The Senate voted late Thursday to convert half the $20.3 billion Iraqi rebuilding plan into a loan -- defying the wishes of President Bush.

Despite an administration lobbying blitz that in recent days involved Bush himself, Vice President Dick Cheney (search), Secretary of State Colin Powell (search) and others, the Republican-run chamber voted 51-47 for a bipartisan proposal making $10 billion of the aid a loan.

"They rolled out all the heavy artillery they could find," said Sen. John McCain (search), R-Ariz., a one-time Bush rival who sided with the White House.

"Back home, people were asking for loans," said Senate Majority Leader Bill Frist, R-Tenn., in explaining the vote.

But Senate Minority Leader Tom Daschle, D-S.D., said the roll call was a slap at Bush's policies in Iraq.

"The Senate sent a strong, bipartisan message to this administration: It must do more to ensure that America's troops and taxpayers don't have to go on shouldering this costly burden virtually alone," Daschle said.

The loan proposal was the most dramatic change lawmakers have made in the mammoth spending package that the president proposed on Sept. 7.

Its approval by the Senate marked the first congressional vote in opposition to Bush's policies in Iraq. It was also the latest of several setbacks that Congress has dealt him in recent months on issues including concentration of media ownership, new rules on overtime pay, and travel to Cuba.

The administration argued that loans would worsen Iraq's foreign debt, slow its recovery and hand a propaganda victory to America's enemies. But the vote underscored that with presidential and congressional elections 13 months away, many lawmakers were more worried about vast new spending for foreign aid at a time of record federal deficits at home.

"It's very hard for me to go home and explain that we have to give $20 billion to a country sitting on $1 trillion worth of oil," said one loan supporter, Sen. Lindsey Graham, R-S.C.

The vote came as the House and Senate edged toward approval of similar $87 billion measures to finance American military operations in Iraq and Afghanistan, as well as the reconstruction of both countries. The lion's share of both bills is about $66 billion for U.S. military operations in Iraq and Afghanistan, funds over which there was little controversy.

About two hours before the Senate roll call, the GOP-led House voted 226-200 to kill a similar loan proposal introduced by Democrats. The two chambers will have to negotiate compromise language before a final bill is sent to Bush for his signature -- which congressional leaders hope to do before next week's conference of donor nations in Madrid, Spain.

Frist and other GOP leaders said they would try to restore the grants in House-Senate bargaining.

"They've counted him [Bush] down and out before. It's just another bump in the road," said Tom Korologos, a congressional lobbyist for the U.S.-led Coalition Provisional Authority now running Iraq.

Eight Republicans abandoned Bush and voted to change his plan: Sens. Sam Brownback of Kansas, Ben Nighthorse Campbell of Colorado, Saxby Chambliss of Georgia, Susan Collins and Olympia Snowe of Maine, John Ensign of Nevada, Lindsey Graham of South Carolina, and Lisa Murkowski of Alaska.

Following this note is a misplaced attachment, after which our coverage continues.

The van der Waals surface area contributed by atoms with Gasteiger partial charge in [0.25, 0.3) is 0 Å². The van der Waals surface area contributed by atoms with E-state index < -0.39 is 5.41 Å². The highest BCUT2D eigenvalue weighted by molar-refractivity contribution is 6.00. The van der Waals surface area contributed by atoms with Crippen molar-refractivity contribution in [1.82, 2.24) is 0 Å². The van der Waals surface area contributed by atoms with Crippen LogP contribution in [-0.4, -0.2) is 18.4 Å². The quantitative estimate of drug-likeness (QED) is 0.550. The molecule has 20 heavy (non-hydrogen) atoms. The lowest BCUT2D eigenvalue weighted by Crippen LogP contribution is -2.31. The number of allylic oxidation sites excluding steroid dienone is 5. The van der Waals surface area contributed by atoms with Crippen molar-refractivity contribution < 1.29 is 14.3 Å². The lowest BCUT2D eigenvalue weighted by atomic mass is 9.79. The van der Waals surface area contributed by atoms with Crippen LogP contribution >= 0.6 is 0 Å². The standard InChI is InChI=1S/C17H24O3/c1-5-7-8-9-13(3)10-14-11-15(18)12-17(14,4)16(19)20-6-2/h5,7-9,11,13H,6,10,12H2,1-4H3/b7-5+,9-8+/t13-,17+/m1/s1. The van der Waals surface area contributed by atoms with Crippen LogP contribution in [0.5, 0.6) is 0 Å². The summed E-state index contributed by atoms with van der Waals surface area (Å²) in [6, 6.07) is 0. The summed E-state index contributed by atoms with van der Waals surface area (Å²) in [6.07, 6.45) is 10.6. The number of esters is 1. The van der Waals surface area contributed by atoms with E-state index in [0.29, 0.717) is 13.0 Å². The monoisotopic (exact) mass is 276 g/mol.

Democrats who opposed the loan proposal were Joseph Biden of Delaware, Maria Cantwell of Washington, Daniel Inouye of Hawaii, and Zell Miller of Georgia.

Under the bipartisan loan amendment, the money would be transformed into a grant if other countries agreed to forgive at least 90 percent of the debt they were owed by Iraq. That debt is usually estimated at between $90 billion and $127 billion.

While the Senate bill provided the full $20.3 billion for rebuilding that Bush sought, the House measure chopped it down to $18.6 billion. It did so by erasing politically fragile proposals: funds for buying $50,000 garbage trucks, creating Iraqi ZIP codes and restoring the country's marshlands.

The administration and its supporters wanted the rebuilding assistance to be entirely grants financed by U.S. taxpayers. They warned that loans would nurture Arab suspicions about the United States' true motivation in Iraq.

"The battle for the hearts and minds of the Iraqi people is not over by a long shot," said McCain. He said the amendment "will send a clear signal that the United States is really, really there for the oil."

Cheney called senators during the day hoping to block the loan plan, congressional aides said. And two senators -- Arlen Specter, R-Pa., and Kay Bailey Hutchison, R-Texas, who had initially said they supported loans switched Thursday and said they had been persuaded to oppose them.

But as the day wore on in the Senate, expressions of optimism by administration officials and GOP Senate aides faded.

The White House budget office released a statement saying the administration strongly opposed loans. But the letter omitted any mention of a veto threat, which the office sometimes includes to send a strong message of opposition.

The sponsors of the Senate loan amendment were Republicans Chambliss, Collins, Ensign, Graham, and Snowe and Democratic Sens. Evan Bayh of Indiana, Hillary Rodham Clinton of New York, and Ben Nelson of Nebraska.

"The loan is there to give an incentive to the holders of prewar debt to forgive their loans, and then we will forgive ours," Nelson said.

Sens. Robert Byrd, D-W.Va., and Joseph Lieberman, D-Conn., did not vote.

The Associated Press contributed to this report.